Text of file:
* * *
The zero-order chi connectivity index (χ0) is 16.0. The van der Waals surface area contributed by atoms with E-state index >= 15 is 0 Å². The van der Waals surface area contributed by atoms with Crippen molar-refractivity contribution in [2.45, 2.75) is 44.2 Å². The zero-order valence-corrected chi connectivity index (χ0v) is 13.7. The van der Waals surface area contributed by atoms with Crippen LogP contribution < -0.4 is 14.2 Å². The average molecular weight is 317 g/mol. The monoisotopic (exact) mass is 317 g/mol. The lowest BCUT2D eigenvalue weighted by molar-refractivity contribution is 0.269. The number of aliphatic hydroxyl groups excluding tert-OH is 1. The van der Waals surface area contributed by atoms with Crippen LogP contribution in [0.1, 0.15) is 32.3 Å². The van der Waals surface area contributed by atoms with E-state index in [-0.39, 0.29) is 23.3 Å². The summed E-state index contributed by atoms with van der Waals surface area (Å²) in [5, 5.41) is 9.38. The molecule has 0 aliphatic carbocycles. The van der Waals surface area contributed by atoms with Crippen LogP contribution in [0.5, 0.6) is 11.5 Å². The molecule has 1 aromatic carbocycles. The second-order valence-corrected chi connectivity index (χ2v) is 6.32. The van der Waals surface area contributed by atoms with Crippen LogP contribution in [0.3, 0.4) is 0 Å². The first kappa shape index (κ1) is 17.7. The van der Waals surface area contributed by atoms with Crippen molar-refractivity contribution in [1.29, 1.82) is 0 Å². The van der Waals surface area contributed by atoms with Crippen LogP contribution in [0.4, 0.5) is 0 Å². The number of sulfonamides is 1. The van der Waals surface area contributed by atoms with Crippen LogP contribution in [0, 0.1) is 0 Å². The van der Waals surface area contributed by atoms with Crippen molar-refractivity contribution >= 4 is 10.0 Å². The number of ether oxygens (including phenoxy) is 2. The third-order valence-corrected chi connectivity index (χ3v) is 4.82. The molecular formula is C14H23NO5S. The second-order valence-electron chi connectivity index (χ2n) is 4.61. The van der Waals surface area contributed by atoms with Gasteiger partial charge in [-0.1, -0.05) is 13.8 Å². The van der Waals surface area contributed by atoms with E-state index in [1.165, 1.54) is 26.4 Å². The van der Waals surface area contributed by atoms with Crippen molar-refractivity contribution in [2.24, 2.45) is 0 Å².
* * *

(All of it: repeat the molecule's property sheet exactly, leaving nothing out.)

The zero-order chi connectivity index (χ0) is 16.0. The van der Waals surface area contributed by atoms with E-state index >= 15 is 0 Å². The van der Waals surface area contributed by atoms with Crippen molar-refractivity contribution in [2.45, 2.75) is 44.2 Å². The zero-order valence-corrected chi connectivity index (χ0v) is 13.7. The van der Waals surface area contributed by atoms with Crippen LogP contribution < -0.4 is 14.2 Å². The average molecular weight is 317 g/mol. The monoisotopic (exact) mass is 317 g/mol. The lowest BCUT2D eigenvalue weighted by molar-refractivity contribution is 0.269. The number of aliphatic hydroxyl groups excluding tert-OH is 1. The van der Waals surface area contributed by atoms with Crippen LogP contribution in [0.1, 0.15) is 32.3 Å². The van der Waals surface area contributed by atoms with E-state index in [-0.39, 0.29) is 23.3 Å². The summed E-state index contributed by atoms with van der Waals surface area (Å²) in [5, 5.41) is 9.38. The molecule has 0 aliphatic carbocycles. The van der Waals surface area contributed by atoms with Crippen LogP contribution in [0.5, 0.6) is 11.5 Å². The molecule has 1 aromatic carbocycles. The second-order valence-corrected chi connectivity index (χ2v) is 6.32. The van der Waals surface area contributed by atoms with Crippen LogP contribution in [0.3, 0.4) is 0 Å². The first kappa shape index (κ1) is 17.7. The van der Waals surface area contributed by atoms with Crippen molar-refractivity contribution in [1.29, 1.82) is 0 Å². The van der Waals surface area contributed by atoms with Crippen LogP contribution in [0.4, 0.5) is 0 Å². The number of sulfonamides is 1. The van der Waals surface area contributed by atoms with Crippen LogP contribution in [0, 0.1) is 0 Å². The van der Waals surface area contributed by atoms with Crippen molar-refractivity contribution >= 4 is 10.0 Å². The number of ether oxygens (including phenoxy) is 2. The third-order valence-corrected chi connectivity index (χ3v) is 4.82. The molecular formula is C14H23NO5S. The second-order valence-electron chi connectivity index (χ2n) is 4.61. The van der Waals surface area contributed by atoms with Gasteiger partial charge in [-0.1, -0.05) is 13.8 Å². The van der Waals surface area contributed by atoms with E-state index in [1.165, 1.54) is 26.4 Å². The van der Waals surface area contributed by atoms with Crippen molar-refractivity contribution in [2.24, 2.45) is 0 Å².